So with you when you have done all you have been told to do, say, ‘We are merely servants: we have done no more than our duty. – Luke 17:10
In an age where the virtue of humility seems to be trumped by the desires and demands of the relativist ego, this passage from Luke’s Gospel often makes people uncomfortable. Some may even consider it unjust by the standards of political correctness.
As believers in Jesus Christ, we see in this passage the only way to true freedom. Indeed, we take joy in it. What is it that this Master, Jesus, tell his servants to do? We are told to love as loved us. How do we do this? We are told to forgive generously and honestly, we are told to treat all others with compassion, we are told to serve the real needs of the poor and disenfranchised among us, we are told to take up our crosses and to follow Him. He is not telling us to do anything more, or less than he did himself. The logic of this is obvious, even to the thoughtful sceptic. It does not take genius to see what the world looks like when ego, pride and selfishness are the guiding values of a society. Christians know that those very things were the cause of The Fall from Paradise. This passage reveals that the path back to Paradise is the path of humble obedience to Jesus’ commandment to “love one another, as I have loved you.”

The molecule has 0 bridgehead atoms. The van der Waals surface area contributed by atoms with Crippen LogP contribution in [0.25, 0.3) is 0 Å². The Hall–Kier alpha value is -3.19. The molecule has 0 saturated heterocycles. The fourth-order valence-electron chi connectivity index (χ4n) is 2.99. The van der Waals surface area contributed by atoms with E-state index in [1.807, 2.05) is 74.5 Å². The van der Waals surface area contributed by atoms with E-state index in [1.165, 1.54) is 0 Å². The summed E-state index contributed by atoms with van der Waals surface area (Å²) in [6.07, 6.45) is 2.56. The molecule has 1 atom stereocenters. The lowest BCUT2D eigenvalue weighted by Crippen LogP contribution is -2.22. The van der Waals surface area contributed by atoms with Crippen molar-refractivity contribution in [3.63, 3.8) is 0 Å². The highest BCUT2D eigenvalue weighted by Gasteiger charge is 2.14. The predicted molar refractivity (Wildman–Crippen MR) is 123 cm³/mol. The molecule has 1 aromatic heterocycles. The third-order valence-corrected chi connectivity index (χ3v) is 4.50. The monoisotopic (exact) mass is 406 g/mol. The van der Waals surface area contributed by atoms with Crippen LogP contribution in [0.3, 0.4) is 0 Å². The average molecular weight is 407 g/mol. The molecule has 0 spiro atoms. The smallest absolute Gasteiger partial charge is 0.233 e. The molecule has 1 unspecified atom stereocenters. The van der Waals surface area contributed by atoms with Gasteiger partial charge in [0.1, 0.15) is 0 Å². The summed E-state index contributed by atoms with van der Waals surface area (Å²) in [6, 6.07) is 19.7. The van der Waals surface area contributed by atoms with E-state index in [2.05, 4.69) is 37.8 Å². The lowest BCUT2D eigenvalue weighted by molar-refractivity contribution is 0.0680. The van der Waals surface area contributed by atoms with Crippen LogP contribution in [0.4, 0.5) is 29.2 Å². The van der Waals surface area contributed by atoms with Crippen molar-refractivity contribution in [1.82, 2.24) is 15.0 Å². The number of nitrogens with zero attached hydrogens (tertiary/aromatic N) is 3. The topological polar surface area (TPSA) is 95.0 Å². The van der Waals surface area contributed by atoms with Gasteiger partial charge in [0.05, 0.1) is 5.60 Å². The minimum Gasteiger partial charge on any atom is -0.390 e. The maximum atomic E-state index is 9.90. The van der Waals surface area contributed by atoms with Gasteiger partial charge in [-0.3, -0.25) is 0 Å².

In refusing the duties of love; forgiveness, compassion, service to the poor and disenfranchised among us, are we not, then, the cause of the world’s injustices, and our own self-destruction? Is this not a prescription for madness, rather than true freedom? On the other hand, when we willingly and freely obey these duties of love, which are the only “orders” we Christians receive from God, we, paradoxically, find all the things we most desire in this wounded world; true freedom and real happiness.
After all is said and done, we Christians know that we are not the Master. We also know that the Master does not ask us to do what is beyond us, or beneath us. We are not God’s chattel. We, therefore, do not serve from obligation or fear. We serve, rather, out of love. And that makes all the difference.